In the city I was aware that I was in a huge amorphous mass of people. Because we lived closely packed together our privacy became important. It was important to keep your life separate from your neighbours as we lived cheek by jowl with them. When the situation forces you to live close with your fellows and en masse it becomes important to keep your distance. Paradoxically, though I lived in a large group I knew relatively few people, I knew my immediate neighbours, but relatively few others in the street. I knew very little about people living 100 yards from my front door.

In place of my local community I had my professional community. I mixed with other NHS consultants, lawyers and teachers, in short I mixed with people like me. We would meet and bemoan why others  did not see the world as we did and could not see how correct we were in our analyses.   In the days before social media there were already echo chambers and I lived inside one. My already skewed viewpoint became increasingly bent by agreement and repetition.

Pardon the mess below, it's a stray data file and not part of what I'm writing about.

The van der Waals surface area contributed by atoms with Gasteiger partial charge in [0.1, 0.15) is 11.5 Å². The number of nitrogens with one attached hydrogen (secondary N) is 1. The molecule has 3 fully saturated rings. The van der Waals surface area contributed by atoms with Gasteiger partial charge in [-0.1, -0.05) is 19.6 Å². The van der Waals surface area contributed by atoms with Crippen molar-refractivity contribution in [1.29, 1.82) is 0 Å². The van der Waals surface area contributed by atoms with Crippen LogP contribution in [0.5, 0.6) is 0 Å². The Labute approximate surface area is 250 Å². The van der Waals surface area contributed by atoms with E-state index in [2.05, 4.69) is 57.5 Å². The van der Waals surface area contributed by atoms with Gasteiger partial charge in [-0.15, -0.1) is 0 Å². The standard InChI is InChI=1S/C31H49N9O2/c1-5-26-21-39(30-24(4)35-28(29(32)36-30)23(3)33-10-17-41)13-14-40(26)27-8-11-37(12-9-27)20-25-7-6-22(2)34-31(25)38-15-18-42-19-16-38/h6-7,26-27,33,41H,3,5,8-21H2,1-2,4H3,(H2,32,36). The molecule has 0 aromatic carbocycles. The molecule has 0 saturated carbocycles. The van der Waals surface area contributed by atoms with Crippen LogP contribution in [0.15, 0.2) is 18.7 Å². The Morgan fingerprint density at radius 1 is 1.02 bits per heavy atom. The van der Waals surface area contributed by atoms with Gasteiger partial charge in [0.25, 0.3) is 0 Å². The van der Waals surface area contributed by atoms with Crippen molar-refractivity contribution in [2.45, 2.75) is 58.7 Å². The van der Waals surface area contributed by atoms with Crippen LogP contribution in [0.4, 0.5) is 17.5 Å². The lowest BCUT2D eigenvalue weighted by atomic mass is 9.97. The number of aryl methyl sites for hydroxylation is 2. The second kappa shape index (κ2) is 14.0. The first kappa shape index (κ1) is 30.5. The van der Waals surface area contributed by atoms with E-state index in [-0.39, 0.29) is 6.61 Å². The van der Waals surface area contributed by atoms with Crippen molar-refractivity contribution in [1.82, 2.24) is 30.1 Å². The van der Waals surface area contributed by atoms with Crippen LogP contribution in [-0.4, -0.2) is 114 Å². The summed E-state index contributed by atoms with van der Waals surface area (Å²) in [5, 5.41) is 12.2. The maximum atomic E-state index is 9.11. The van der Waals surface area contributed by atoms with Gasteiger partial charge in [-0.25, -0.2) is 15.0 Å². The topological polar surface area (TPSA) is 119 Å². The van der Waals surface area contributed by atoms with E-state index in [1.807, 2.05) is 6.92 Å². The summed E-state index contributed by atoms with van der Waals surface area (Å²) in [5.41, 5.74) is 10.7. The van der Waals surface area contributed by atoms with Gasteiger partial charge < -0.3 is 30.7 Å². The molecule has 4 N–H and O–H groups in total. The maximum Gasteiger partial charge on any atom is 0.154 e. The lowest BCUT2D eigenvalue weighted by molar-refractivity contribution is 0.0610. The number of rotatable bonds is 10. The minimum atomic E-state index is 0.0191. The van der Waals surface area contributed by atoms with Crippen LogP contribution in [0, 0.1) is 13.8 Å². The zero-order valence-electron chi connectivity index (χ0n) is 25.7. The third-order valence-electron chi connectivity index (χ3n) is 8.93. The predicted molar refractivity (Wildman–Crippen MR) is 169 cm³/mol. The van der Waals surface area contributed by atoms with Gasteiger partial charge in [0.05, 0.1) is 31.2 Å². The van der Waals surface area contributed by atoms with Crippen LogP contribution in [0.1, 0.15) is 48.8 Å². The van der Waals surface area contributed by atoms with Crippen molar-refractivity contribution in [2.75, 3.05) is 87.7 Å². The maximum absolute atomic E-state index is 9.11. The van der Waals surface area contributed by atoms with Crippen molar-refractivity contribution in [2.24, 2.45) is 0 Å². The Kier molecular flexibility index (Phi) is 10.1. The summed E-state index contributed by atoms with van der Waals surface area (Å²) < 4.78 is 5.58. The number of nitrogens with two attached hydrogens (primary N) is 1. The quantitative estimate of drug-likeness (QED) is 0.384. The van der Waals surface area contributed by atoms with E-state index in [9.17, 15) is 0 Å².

When I moved, one of the first obvious differences I noted were the simple benefits of living in a small local community. Within a very short period I knew my neighbours;  I knew the shop workers, the staff that worked in the local farmers market, the farm workers, the foresters, the mechanics,  the people who worked the land adjacent to ours. I quickly discovered that I knew many more people, not just by sight but their name and history, than I ever had known when I lived in the large city.

It was, and is, a pleasant feeling to recognise your fellows when out and about. It gives a warm feeling of community and sense of security. During the recent storms it was our neighbours who sorted out the problems of fallen trees and blocked roads well before the local authority even thought about responding. When I have had problems with livestock it has been neighbours who have assisted and I have, in my turn, assisted them. When walking through the town centre I can recognise the faces of strangers and visitors to the area as I know who is local and who is just passing through.